In a world where technology exists to enter the human mind through dream invasion, a highly skilled thief is given a final chance at redemption which involves executing his toughest job till date.
Boldly ambitious on a universal scale, "Inception" is awe inspiring, bringing to life the imagination of the mind in amazing visual detail. Mastering the idea of dreams within dreams may take some time, but it's this kind of challenge, rarely seen in blockbusters, that keeps you absolutely enthralled. It shoots through its running time at a whole new level, immersing you in the sub-conscious of the characters on screen without any contraptions. Unmistakably mind-blowing.
A Mayan village is overrun by a vicious tribe, imprisoning the men and sentencing them to be sacrificed.
"Apocalypto" throws you deep into the jungle, welcoming the simple life of hunting to eat, tribal dances and procreation. The editing is fast, setup brilliant and characters superb. You will be gripped and curious and always anticipating the fate of our heroes.
Threatened during confession, a good-natured priest must battle dark forces closing in around him.
Bless us Father if this isn't the most bruising story about transgression and redemption ever filmed. Some of the characters cannot forgive themselves for their situations let alone forgive those who have trespassed against them. "Calvary" is a dark exploration of the human condition and our need for vengeance. This movie is exceptional from the startling opening lines, to the heart rending closing scene. Be warned, while there are moments of gentle humour, it's largely a wounding experience. Days of reckoning.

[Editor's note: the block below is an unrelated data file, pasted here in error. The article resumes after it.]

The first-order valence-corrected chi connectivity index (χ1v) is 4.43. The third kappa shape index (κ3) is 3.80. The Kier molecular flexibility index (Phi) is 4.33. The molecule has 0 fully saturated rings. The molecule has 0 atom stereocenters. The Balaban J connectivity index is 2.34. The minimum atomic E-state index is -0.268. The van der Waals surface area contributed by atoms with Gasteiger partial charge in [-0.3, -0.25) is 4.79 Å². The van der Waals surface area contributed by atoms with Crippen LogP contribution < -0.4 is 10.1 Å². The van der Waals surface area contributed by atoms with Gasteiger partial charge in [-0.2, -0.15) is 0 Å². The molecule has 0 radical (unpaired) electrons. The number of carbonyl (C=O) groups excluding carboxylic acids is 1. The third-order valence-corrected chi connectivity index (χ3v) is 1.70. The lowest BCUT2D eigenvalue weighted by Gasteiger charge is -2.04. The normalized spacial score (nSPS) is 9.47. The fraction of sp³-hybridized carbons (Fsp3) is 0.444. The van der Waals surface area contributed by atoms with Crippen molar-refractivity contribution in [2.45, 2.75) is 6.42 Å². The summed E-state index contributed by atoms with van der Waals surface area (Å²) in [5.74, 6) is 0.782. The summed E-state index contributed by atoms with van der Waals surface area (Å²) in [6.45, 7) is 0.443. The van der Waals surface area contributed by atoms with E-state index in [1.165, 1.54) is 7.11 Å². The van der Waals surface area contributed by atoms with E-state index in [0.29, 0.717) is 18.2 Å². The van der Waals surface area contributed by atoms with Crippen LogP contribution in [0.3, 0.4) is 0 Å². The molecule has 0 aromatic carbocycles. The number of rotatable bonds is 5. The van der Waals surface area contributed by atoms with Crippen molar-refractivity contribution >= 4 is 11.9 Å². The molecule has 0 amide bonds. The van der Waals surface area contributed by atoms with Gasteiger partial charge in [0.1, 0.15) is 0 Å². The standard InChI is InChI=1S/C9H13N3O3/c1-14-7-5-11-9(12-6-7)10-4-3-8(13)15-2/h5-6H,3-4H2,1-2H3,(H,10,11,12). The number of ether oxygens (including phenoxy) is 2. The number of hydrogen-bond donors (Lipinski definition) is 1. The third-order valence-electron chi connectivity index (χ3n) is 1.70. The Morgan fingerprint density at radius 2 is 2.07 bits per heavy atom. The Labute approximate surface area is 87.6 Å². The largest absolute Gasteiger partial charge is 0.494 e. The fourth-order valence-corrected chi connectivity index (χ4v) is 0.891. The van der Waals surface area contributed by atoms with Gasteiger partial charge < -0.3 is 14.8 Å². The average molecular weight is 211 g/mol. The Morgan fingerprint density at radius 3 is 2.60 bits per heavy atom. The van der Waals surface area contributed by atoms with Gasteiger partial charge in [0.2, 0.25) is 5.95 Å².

Before MidnightAnne Murphy
We meet Jesse and Celine in Greece, almost two decades have passed since their first meeting on a train bound for Vienna.
The talkies were invented for the couple in this story. "Before Midnight" is a conversation first and foremost, and film is merely the medium it's recorded on. Relationships are complex and involve compromise. It's a pleasure to be privy to an intimate but seemingly everyday sort of dialogue about lives spent together and the future to come. All is achieved with a natural style and there is little feeling that what plays out is being acted out. Magical without pumpkins.
Broken EmbracesAnne Murphy
Harry Caine, a blind writer, reaches this moment in time when he has to heal his wounds from 14 years back.
A film-maker has made a film where the central character is a film-maker; hence a movie is created within this movie. "Broken Embraces" is a multi-layered exploration of love, passion and deception. A tantalising production, stylish to the point of being stylised, this is truly sophisticated viewing. A elaborate timeline is used to deconstruct the typical sequence of events. Questioning where a tale begins or ends, the editor is empowered to determine the story. Embrace with enthusiasm.
A ProphetAnthony Macali
Set largely within prison walls, the film details the prison career of Malik, sentenced to six years and chosen by Cesar, a feared kingpin of the prisons reigning Corsican gang, to kill a prisoner.